|Previous Section||Index||Home Page|
Mr. Gordon Prentice: To ask the Secretary of State for Health what guidance she gives to general practitioners on the advice they offer to patients who are in an at risk category on the issue of consanguinity. 
Andy Burnham: None. In general, guidance on issues of practice is a matter for the appropriate professional or regulatory bodies. In addition, local national health service organisations may decide to issue guidance to help practitioners deal with issues which are of particular relevance to their local population.
The Human Genetics Commission supports the need for proper provision of education and information about marriage within a kin-ship group. This should entail access to counselling and support, preferably in the individuals or couples preferred language, and a no-blame approach that enables at-risk couples to come forward for testing. Those wanting specific advice on their individual risk should consult a clinical geneticist or genetic counsellor in their local NHS regional genetics centre.
From next year the curriculum for trainee general practitioners will include learning objectives to equip them to refer patients at risk of genetic conditions appropriately and to appreciate the importance of considering a patients cultural and religious background and beliefs concerning inheritance in providing care. These have been developed by the Royal College of General Practitioners in partnership with the NHS national genetics education and development centre, an initiative funded by the Department to identify health care practitioners genetics educational needs and encourage the integration of genetics into pre- and post- registration courses and continuing professional development.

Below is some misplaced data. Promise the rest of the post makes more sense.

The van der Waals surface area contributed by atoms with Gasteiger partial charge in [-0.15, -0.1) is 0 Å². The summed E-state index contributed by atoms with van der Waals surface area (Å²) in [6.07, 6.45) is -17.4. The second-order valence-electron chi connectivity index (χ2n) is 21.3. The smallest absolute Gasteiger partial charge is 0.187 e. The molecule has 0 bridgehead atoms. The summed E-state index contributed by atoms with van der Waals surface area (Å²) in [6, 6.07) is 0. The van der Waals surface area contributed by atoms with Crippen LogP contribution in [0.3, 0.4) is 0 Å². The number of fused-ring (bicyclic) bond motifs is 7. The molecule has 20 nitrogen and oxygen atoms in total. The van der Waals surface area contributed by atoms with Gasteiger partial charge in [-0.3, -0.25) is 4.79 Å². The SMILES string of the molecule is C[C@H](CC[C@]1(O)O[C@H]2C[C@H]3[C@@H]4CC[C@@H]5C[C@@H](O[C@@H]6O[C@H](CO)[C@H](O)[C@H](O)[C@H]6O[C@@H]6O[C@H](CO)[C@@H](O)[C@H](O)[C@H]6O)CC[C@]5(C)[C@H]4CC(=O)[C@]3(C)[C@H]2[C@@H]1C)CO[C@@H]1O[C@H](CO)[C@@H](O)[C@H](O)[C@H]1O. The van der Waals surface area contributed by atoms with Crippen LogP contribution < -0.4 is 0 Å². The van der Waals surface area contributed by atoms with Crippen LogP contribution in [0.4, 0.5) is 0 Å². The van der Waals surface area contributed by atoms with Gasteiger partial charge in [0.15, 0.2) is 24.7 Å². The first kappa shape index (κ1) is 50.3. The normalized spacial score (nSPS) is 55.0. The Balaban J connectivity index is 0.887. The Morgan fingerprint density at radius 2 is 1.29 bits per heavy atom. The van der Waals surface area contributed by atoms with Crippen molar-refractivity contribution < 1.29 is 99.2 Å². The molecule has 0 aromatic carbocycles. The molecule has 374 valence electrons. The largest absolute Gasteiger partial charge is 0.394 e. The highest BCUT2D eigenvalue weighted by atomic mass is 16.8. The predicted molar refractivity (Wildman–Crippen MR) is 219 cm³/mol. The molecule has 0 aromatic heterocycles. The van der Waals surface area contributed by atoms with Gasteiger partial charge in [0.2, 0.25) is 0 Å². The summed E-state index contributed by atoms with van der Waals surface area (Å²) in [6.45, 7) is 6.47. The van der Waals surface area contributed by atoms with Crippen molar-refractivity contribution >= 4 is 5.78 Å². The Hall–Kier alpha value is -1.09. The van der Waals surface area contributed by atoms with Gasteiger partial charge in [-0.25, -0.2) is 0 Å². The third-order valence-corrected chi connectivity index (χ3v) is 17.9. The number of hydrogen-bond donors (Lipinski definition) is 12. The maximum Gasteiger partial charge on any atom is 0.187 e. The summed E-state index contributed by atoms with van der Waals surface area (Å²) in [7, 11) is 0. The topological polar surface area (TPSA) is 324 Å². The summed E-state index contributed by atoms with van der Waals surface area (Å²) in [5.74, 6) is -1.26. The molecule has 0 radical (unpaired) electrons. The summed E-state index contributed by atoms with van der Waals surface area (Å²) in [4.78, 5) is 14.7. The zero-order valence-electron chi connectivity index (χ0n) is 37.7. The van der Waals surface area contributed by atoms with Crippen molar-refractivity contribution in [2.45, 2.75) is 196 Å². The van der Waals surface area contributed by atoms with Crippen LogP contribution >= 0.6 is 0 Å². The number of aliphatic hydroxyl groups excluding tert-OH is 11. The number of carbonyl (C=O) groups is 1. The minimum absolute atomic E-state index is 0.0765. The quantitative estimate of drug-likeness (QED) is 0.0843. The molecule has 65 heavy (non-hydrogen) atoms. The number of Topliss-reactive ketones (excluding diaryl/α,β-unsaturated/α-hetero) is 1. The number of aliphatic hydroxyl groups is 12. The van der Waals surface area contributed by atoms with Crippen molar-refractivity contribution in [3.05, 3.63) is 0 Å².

Mr. Lansley: To ask the Secretary of State for Health (1) pursuant to the answer of 25 July 2006, Official Report, column 1209W, on continuing care, when she expects to publish (a) her Department's response to the consultation on the draft national framework for continuing care and (b) the final national framework for continuing care; 
(2) whether all patients in receipt of NHS continuing care in those strategic health authorities which are operating multiple eligibility criteria will continue to be eligible for NHS continuing care after the SHA in which they are resident has amalgamated the criteria.